Tag Archives: Stephanie Mayer

YA – My top 10

Hello, Hope this post finds you all well! So much is happening in real life that I’m struggling to find time to post to all you lovely people. My sister is getting married in just under 1 week  so it is a very exciting time for the family :).

Young Adult literature can be traced back to WWII where our teens found themselves needing a form of book that could bridge the gap between childhood and adulthood. Many books can be seen as YA (The Lord of the Rings, Catcher in the Rye) but it has been the sudden increase in popularity (thanks to Harry Potter) that has seen an emergence of some great YA books.

Today I thought I would share my top 10 of YA books and series. Some of them will have been reviewed on here but some haven’t so take a look and see if you would add any to this list! (not in a particular order)

#1 – The Hunger Games by Suzanne Collins

Yes I thought I would start with the most obvious YA series and one that is on everyone’s list. The Hunger Games is a great trilogy and I feel that the films are just as good (quite an anomaly). It follows Katniss as she volunteers for her sister in the 74th annual Hunger Games, a disgusting reminder of the power the Capitol has over the districts of Panem after the destruction of the USA and the uprising that occurred. Portrayed as a ‘competition’, this is really a way for the government to remind the citizens that they can kill anyone who crosses out of line. Unfortunately for Katniss, in trying to keep alive she unwittingly becomes the face of the new revolution.

#2 – Beautiful Creatures by Kami Garcia and Margaret Stohl

An excellent series that has spawned the spin off of Dangerous Creatures. Far superior to the film (which completely changes the ending). Whilst I haven’t really enjoyed Garcia and Stohl’s stand alone novels, Beautiful Creatures has great main and supporting characters, interesting plot and well crafted romances.

#3 – Shiver Trilogy by Maggie Stiefvater

This trilogy was just equisitly written. A werewolf romance story is the basic storyline but it is so much more. When the tempreture gets below a certain level, Sam has no choice but to be a wolf. He is ripped from his human form no matter the place or time. If he wishes to stay human for longer, then he needs to stay warm and not just pull a jumper on warm. Grace has always seen the wolves near her garden, in fact she had a strange interaction with one when she was little and now always sees him as her wolf. When she discovers what he is, they fall in love but can they cope with the pressures of this lifestyle and can Sam keep returning into his human form?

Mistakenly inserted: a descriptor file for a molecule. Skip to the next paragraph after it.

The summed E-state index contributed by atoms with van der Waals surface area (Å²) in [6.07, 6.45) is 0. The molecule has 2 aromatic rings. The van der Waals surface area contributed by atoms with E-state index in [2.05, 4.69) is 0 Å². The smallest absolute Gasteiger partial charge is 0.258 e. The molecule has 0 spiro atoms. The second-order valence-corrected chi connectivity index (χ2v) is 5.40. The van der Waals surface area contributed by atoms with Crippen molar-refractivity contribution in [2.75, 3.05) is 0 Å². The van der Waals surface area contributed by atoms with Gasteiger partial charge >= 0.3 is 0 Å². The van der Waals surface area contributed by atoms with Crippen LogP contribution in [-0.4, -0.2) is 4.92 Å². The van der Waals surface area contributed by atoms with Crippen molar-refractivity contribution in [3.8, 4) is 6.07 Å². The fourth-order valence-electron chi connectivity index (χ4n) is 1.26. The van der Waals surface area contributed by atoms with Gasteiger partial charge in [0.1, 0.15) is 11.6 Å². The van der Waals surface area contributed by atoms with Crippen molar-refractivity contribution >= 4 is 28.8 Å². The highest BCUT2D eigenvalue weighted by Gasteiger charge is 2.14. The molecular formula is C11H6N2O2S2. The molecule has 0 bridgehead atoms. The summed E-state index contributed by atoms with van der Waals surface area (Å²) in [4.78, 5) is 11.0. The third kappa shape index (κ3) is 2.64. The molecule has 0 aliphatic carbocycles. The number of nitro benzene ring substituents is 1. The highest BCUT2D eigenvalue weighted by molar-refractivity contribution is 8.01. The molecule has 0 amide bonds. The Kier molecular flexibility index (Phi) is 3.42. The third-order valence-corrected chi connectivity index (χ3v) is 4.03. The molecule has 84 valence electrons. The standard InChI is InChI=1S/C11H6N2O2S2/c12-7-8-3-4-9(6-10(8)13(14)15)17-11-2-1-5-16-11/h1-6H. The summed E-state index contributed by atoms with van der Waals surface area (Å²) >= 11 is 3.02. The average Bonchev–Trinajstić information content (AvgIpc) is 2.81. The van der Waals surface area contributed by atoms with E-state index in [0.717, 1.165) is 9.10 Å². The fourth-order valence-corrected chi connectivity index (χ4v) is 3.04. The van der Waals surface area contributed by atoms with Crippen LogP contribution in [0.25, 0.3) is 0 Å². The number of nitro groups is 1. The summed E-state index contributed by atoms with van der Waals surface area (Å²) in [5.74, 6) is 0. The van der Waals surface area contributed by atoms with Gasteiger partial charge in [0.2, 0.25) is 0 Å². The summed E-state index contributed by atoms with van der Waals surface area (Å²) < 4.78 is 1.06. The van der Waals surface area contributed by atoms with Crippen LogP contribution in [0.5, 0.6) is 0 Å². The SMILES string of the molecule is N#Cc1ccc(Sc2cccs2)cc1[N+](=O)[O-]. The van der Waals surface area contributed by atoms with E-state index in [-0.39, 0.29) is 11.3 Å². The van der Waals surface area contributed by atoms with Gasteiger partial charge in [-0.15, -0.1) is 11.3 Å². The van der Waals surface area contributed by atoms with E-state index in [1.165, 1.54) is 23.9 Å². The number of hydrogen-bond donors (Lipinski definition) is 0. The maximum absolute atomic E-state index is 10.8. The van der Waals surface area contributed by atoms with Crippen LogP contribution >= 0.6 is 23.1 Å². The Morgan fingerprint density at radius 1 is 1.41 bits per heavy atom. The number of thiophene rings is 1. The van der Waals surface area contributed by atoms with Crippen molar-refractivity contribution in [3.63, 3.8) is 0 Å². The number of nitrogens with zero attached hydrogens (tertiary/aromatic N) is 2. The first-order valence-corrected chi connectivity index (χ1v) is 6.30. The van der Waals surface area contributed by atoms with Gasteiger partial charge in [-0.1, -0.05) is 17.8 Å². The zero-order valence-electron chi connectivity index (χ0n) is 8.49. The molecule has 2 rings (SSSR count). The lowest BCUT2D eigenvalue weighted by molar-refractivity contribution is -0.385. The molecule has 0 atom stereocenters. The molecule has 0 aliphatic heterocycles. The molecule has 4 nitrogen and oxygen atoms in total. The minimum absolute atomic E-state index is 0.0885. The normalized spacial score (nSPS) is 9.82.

#4 – Vampire Academy by Richelle Mead

From my last post you could have probably surmise that Vampire Academy was going to make it onto this list. The story of friendship, love and high school mixed with vampires and guardians makes Mead’s first foray into YA a truly great one. The characters are great, the twists surprising and the plots enjoyable. A series of 6 and it seems to end too soon.

#5 – Bloodlines by Richelle Mead

Luckily, Mead must have thought it ended too soon to as she carries on the world forged in Vampire Academy in Bloodlines. Instead of following Rose, Dimitri and Lissa, we follow Sydney, Adrian and Jill. Sydney was a secondary character appearing in a few of the VA books. It’s interesting to see her as she is so anti-Vampires to begin with and has to overcome this prejudice but in return is shunned by her own people for this acceptance. A very different problem to that of VA but one that seems much more realistic and poignant in today’s world.

#6 – The Girl in the Box series by Robert J Crane

Robert J Crane is a self-published author and someone who has been kind enough to help me with my MA. He recently answered some questions for me towards one of my case studies. Besides being a lovely man, he is also a great writer. The Girl in the Box Series is excellently written, edited and set out. It’s very professionally done and I would highly recommend that if you have never read a self published work before, start with Crane’s. Writing with a female protagonist as a man must be hard but Crane has managed to get all the teenage girl angst so true and congratulations to him for being the only male writer on this list!